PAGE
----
Last Thursday, I admitted the difficult truth that I need to take a bit of a break from working on and worrying about my novel. After racing out of the gates and writing around 55,000 words in a month and another 40,000 or so in the subsequent 2-3 months, I’ve been struggling to finish the draft. I’ve edited, written, and rewritten several passages, and I can’t seem to get it to come out on the page the way it exists in my head. Going back through some of the stuff written previously I’ve found some tricky plot problems I need to solve, and I’ve struggled mightily to do that. Some of that struggle has been due to simply not knowing quite how to go about it. This is still new to me! People sometimes take years to finish a novel, especially a first one. I need to remember that sometimes. I still don’t plan on taking years to finish one novel, but it’s healthy to remember that 1) I’m not even close to the first person struggling with this kind of thing and 2) struggling is not the same as failing.
I also need to remember that, for all the struggles and learning I’ve had over the last 7-9 months, I’ve also produced a lot of stuff well. Maybe I have not finished as much as I’d like, but today I want to give myself a bit of credit for as much work as I’ve put into this. I’m going to run down a few stats. This might be super boring to anyone reading it, but I need a reminder that even though I’ve felt stuck lately I have actually written a lot since last July.
Lost Caws has existed for seven months, almost eight, now. For the most part, I want to set aside the work to get it set up, including working on the design and logo and so forth. It definitely took some doing, but it’s not as if I coded and designed the site from scratch. I want to focus primarily on how much I’ve written, since that’s the ultimate focus of my work. Still, the process of getting a website up and running was a great learning experience, and I continue to learn all the time.
But as far as actual writing? Not counting the post you are currently reading, I’ve published 45 posts since last September with a total of 69,537 words in them. This ignores the several thousand words in blog post drafts that have yet to see the light of day. I choose not to count them because I want to focus on completed work. I know it can be hard to wrap your head around word count as a metric if you’re not accustomed to thinking about writing that way, but 70K words is just a bit above the average length of a novel. Using a couple of references from that linked article, my writing on Lost Caws is a bit longer than Aldous Huxley’s Brave New World at 64,531 and a little shorter than Mark Twain’s The Adventures of Tom Sawyer at 70,570.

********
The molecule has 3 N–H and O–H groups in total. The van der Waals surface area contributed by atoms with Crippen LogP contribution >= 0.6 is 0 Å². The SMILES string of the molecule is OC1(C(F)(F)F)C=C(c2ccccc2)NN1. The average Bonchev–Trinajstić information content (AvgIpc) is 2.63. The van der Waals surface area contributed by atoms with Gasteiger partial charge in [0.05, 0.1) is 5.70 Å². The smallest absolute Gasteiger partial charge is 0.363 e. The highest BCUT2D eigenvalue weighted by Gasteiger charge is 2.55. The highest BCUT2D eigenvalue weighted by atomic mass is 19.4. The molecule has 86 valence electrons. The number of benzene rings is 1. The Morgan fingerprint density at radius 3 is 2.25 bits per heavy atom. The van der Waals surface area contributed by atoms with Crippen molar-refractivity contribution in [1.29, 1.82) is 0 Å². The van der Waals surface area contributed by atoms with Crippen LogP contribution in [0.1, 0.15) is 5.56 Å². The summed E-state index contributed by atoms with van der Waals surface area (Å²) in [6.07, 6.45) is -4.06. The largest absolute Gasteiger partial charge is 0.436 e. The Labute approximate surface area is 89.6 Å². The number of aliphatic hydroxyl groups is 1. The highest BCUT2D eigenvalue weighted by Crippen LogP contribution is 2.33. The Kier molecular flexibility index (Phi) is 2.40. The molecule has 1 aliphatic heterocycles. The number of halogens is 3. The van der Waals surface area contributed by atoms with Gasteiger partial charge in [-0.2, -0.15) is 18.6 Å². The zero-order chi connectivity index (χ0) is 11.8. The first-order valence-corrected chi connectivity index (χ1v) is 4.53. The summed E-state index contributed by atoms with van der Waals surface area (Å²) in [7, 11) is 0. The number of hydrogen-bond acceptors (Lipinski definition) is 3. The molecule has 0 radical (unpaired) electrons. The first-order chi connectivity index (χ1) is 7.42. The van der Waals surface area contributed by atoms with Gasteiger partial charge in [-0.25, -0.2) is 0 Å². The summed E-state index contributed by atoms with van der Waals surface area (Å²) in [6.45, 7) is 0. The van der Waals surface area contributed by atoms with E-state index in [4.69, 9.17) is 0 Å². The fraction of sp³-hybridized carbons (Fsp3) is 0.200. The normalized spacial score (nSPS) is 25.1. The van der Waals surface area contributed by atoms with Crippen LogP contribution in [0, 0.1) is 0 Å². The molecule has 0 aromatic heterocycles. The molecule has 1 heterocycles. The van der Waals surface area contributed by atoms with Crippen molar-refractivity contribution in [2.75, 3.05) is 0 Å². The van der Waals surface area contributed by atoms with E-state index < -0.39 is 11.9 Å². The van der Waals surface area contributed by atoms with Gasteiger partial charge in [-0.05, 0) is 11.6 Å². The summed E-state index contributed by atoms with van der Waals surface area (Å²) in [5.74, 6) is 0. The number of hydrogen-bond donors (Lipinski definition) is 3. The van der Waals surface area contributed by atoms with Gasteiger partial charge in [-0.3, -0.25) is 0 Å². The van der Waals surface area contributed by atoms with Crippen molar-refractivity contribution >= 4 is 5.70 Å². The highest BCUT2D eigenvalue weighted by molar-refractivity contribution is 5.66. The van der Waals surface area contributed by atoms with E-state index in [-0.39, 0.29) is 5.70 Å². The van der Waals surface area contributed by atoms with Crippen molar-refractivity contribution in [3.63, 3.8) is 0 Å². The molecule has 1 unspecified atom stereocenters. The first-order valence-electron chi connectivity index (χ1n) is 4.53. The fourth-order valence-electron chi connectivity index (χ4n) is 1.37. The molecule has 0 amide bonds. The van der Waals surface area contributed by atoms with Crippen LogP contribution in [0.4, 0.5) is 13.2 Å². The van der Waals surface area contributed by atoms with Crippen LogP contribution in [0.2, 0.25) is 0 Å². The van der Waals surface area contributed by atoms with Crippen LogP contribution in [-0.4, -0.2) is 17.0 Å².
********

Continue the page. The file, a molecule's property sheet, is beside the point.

Word count is pretty obviously a measure of quantity, not quality, and I can’t make any kind of independent observation of the quality of the writing here. I certainly am not going to contend that reading my blog is as worthwhile as reading either of the books referenced above. I can, however, say that I do work pretty hard on my blog posts here and the 70K+ words I’ve written reflect real effort on my part. This is particularly true since I began sticking to my twice weekly posts beginning in December. What’s more, I am proud of a lot of the stuff I’ve posted here, and looking back and seeing I’ve produced almost 70K words — most of them since just December — shows that I have been pretty productive even if it does not always feel that way.
Since starting this venture, I’ve worked on a bunch of different writing projects so it’s a bit tricky trying to decide which ones to count as part of trying to gauge my overall productivity. One of the simplest metrics is a straight up count of the number of projects I have saved in whatever state of development. It might be a simple statistic, but I think it’s a meaningful one. Let’s start there.
When it comes to actual projects, not just passing ideas, I keep my files nice and tidy. In my fiction writing folder, I have 17 separate writing projects that I’ve either started since last July or kept working on in some capacity but were technically started earlier. I’ll note that my Easter story, Now You Know, was written entirely on the blog and is not saved in this folder. I’ve also written three pieces of sketch comedy, but those are pretty short so I’m not bothering with those here either. Now, it’s unlikely that I will finish all of these. I generate new ideas pretty regularly, and not all of these will continue to pass the scrutiny I put on projects to decide whether I want to pursue them. In fact, as I look through the list I saw one project that needed to go, so let’s call it a total of 16 possible projects completed or in flight.*